This side, too, has tried to marshal cost arguments in their favor. Not only have the opponents of LNG exports rejected the analysis of the potential benefits to the U.S. economy, they have instead argued that such exports could raise costs by 36% to more than 54%, with consumer electricity costs potentially increasing by 2 to 9%.

The anti-export group has also attempted to position their side as pro-environment. Much as it strains credibility to listen to chemical and coal companies talking about sparing the environment, they may have a point. For the U.S. to produce enough natural gas to not only meet internal demand but also leave enough for meaningful exports, there will have to be a significant increase in drilling and fracking activity, and fracking in particular has mobilized activists and concerned citizens for its potential harm to the environment.

By no means do I want to pick on companies like Dow Chemicals (NYSE:DOW), Alcoa (NYSE:AA), or Nucor (NYSE:NUE) for advancing their own interests. Moreover, their position is not entirely bereft of legitimacy. Relying upon natural resource exports can be very problematic for an economy (leading to so-called Dutch Disease) and these companies have a point when they say that the U.S. may be better served by exporting more advanced finished goods to other countries, goods that could be more competitive on price if U.S. natural gas prices stay low.

SEE: 7 Countries' Surprising Top Exports

The Bottom Line
Unless the U.S. government (or enough state governments) takes action to halt or severely limit fracking and shale gas development, greater exploitation of the America's substantial natural gas reserves seems like an inevitability. The U.S. may presently lack an infrastructure geared to make full use of natural gas, but that is already starting to change. While the question of where U.S. gas goes may be up in the air, it seems nearly certain that there will be more of it going around.

I believe that at the end of the day the question is really about who gets to enjoy the benefits of those natural gas reserves. Not surprisingly, producers like Exxon Mobil and Chesapeake (NYSE:CHK) are in favor of getting the best prices possible for their reserves, and it's difficult to ignore the LNG export opportunity when prices in Japan are five times the U.S. Henry Hub price. Equally unsurprising, major consumers of natural gas like Dow Chemical and electrical utilities want to keep their input costs as low as possible.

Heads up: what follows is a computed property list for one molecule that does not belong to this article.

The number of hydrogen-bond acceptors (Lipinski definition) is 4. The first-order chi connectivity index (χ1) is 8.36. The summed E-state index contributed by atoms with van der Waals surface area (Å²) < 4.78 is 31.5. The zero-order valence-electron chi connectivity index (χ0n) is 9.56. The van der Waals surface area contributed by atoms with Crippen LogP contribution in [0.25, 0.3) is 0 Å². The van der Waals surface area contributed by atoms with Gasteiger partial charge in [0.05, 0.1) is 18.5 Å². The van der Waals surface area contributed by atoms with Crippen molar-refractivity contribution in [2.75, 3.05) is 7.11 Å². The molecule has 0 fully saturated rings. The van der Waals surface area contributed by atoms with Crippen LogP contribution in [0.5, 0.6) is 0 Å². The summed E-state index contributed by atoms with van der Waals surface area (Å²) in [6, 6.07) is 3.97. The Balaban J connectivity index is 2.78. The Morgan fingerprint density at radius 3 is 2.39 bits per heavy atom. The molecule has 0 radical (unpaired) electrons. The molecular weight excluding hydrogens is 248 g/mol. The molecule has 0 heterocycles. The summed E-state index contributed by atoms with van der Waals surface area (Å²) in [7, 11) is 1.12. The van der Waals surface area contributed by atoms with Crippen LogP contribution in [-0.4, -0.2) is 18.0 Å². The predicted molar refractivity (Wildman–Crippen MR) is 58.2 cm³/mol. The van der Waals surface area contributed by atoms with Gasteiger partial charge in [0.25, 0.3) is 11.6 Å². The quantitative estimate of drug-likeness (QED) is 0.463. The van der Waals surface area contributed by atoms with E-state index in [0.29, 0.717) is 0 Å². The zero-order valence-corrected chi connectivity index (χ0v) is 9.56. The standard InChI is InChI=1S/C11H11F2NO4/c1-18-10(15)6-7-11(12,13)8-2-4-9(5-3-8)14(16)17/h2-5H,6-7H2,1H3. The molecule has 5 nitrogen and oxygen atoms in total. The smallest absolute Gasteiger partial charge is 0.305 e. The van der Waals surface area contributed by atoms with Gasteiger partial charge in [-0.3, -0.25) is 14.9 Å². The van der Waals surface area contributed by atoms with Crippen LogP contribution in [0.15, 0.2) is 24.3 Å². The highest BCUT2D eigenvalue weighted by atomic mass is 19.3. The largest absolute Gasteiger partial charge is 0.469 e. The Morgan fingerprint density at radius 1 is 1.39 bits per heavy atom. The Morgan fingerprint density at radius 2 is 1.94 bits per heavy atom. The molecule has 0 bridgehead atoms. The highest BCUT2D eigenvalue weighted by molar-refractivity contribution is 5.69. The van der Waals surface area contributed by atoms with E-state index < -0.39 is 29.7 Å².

Unfortunately, it doesn't seem that either side is playing entirely fair or honest. I think it's difficult to argue that Exxon is any more likely than Dow Chemical or Nucor to take the profits reaped from the natural gas/LNG debate going their way and return them to Americans in the form of more jobs, higher wages, and so on - at least no more than is necessary to achieve their own needs. It may also prove to be the case that the attempts of industry groups to keep natural gas prices low are doomed to fail anyway - today's prices are such that many energy companies have stopped drilling for natural gas, and without higher prices there is little incentive to increase production.

Restricting the export of a natural resource for the benefit of domestic industry also smacks of the same sort of protectionism that U.S. industry groups excoriated the Chinese for in regards to their policies with rare earth metals.

As Winston Churchill once said about Americans, we usually do the right thing once we've exhausted all of the other possibilities. To that end, there may be increased legislation/regulation regarding fracking and perhaps higher regulatory burdens on terminal facilities, but it seems hard to believe that the U.S. won't ultimately look to monetize its natural gas resources and send them to Japan in LNG tankers if that is where the highest returns are to be made.

At the time of writing, Stephen D. Simpson did not own any shares in any company mentioned in this article.